How Much Time Do You Have?
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I think it’s safe to say I think about budgeting more than the average human.
I also read quite a bit although I’m less confident in quantifying the amount I read as compared to the rest of humanity.
It is not entirely uncommon that in a great book that has absolutely nothing to do with budgeting, I find a budgeting lesson. I’m like the Full House of reading books—always a budgeting lesson to be learned!
Today, I’m going to talk about another book I’ve loved recently: Deep Work by Cal Newport. (It was so good that I made it mandatory reading for the entire YNAB team.)
It is all about how to find greater success by learning to avoid distractions and master intense, focused concentration or “Deep Work.” This involves setting aside chunks of time, cutting yourself off from distractions, and carving out long moments, where you can do hard thinking and ultimately, your best work.
I loved the implications for our remote team at YNAB, but I also found myself thinking of the “deep work” that is required in figuring out what really makes you happy. It can be a grueling, intellectual challenge to identify, choose and commit to your true priorities.
We’ve been kicking around a potentially very big change in the Mecham household and it’s tough; you have to really get to the heart of issues. And that requires some deep thinking, some long moments of concentrated conversation, note taking, and analysis.
I think a lot of times, we are far too flippant about it all. That’s what I liked about the book, is if you really want your brain to be unleashed on something, if you want problems to be solved, you have to be willing to sit down and really wrestle with an issue.
There are so many fantastic examples of it. The invention of the transistor, the breakthroughs in philosophy or psychology, people going off into these cabins in the woods and thinking for months at a time.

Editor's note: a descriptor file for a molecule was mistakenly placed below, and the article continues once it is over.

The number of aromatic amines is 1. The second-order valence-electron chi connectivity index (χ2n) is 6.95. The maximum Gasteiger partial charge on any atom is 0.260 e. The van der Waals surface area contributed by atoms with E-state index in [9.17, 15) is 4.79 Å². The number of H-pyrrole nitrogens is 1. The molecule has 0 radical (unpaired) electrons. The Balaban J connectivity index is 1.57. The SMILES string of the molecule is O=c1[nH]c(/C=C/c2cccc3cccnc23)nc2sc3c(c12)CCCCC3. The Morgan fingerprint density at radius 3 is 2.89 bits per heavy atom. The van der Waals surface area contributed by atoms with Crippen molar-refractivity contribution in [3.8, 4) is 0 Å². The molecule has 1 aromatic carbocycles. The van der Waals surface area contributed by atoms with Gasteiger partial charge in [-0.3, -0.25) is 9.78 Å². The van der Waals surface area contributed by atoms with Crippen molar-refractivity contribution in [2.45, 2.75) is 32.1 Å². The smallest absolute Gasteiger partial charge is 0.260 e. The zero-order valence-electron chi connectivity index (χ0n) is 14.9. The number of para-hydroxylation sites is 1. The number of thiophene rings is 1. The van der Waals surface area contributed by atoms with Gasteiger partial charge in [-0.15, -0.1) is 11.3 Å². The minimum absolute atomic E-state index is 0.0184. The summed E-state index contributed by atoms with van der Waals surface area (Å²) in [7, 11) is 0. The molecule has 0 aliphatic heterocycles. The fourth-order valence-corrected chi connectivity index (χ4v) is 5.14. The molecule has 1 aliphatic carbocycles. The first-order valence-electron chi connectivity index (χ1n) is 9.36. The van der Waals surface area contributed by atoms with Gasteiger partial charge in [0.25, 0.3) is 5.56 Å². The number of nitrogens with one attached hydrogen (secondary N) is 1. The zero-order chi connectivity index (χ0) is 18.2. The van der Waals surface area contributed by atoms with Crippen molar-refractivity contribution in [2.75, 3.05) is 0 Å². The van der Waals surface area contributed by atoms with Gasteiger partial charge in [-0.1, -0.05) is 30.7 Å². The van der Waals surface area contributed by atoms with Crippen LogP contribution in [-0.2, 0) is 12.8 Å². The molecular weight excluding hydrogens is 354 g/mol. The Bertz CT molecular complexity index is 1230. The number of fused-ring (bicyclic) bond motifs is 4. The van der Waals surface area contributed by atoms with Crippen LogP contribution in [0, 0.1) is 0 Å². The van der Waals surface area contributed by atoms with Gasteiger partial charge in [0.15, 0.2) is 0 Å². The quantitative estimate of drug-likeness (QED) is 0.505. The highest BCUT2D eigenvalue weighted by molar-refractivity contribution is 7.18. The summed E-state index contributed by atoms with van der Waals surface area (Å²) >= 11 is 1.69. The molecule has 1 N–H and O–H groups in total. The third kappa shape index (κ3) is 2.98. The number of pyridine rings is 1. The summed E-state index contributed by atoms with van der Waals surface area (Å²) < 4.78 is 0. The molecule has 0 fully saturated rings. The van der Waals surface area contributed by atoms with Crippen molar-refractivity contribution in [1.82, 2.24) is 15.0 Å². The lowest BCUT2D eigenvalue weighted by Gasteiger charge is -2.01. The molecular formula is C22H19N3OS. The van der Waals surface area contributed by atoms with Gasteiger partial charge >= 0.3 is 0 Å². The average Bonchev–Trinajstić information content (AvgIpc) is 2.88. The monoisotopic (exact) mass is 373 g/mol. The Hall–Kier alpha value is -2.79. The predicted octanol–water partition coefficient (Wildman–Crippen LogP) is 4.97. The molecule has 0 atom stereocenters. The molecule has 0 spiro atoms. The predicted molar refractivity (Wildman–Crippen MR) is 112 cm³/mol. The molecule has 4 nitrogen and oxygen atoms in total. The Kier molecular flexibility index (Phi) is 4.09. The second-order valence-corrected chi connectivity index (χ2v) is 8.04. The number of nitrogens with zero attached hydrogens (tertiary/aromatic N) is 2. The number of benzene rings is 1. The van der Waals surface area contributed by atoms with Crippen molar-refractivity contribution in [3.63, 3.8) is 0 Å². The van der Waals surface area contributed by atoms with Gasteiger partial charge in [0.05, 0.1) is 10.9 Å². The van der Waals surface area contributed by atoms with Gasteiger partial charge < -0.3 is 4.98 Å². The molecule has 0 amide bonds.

Maybe that isn’t possible for you—I know it’s not for me—but you can commit to unplugging a little bit more intentionally and focusing, uninterrupted, on something hard.
And could one of those things be what you really want your money to do? At your core, what you want your life to be about? If you’re sharing finances, obviously, do this with your partner, but sit down, in a quiet place, for an extended period of time and ask the hard questions.
Think about the breakthroughs that you could have if you really digested, dissected, and just dove into what your life’s priorities are and then how your money can help you achieve those priorities.
I’m biased, of course, but this seems like a fantastic application of Deep Work.
I can’t think of much else that is more important.
If we spend all of our time earning money, wouldn’t it be smart to spend a good bit of effort determining how we’re going to spend that money?
It determines how we will spend our time and what our life will be. It’s everything.
Money is time. You get to spend it twice: once is time to earn the money and once again when you spend the money. Don’t take those decisions lightly.
I encourage you to be very intentional about your own life priorities, and take the time—and do the deep work—of figuring out what’s most important to you. I think this is critical to our lives and our budgets and it is worth doing on at least an annual basis.
PS—I’m not getting paid to say any of this, I just honestly loved the book Deep Work and think you will too.
Remember, budgeting is not restrictive. You won’t be spending less, you’ll be spending right. You can do this! Today. Right now. What do you have to lose? Except all that debt and stress. (Ok, so kind of a lot.)
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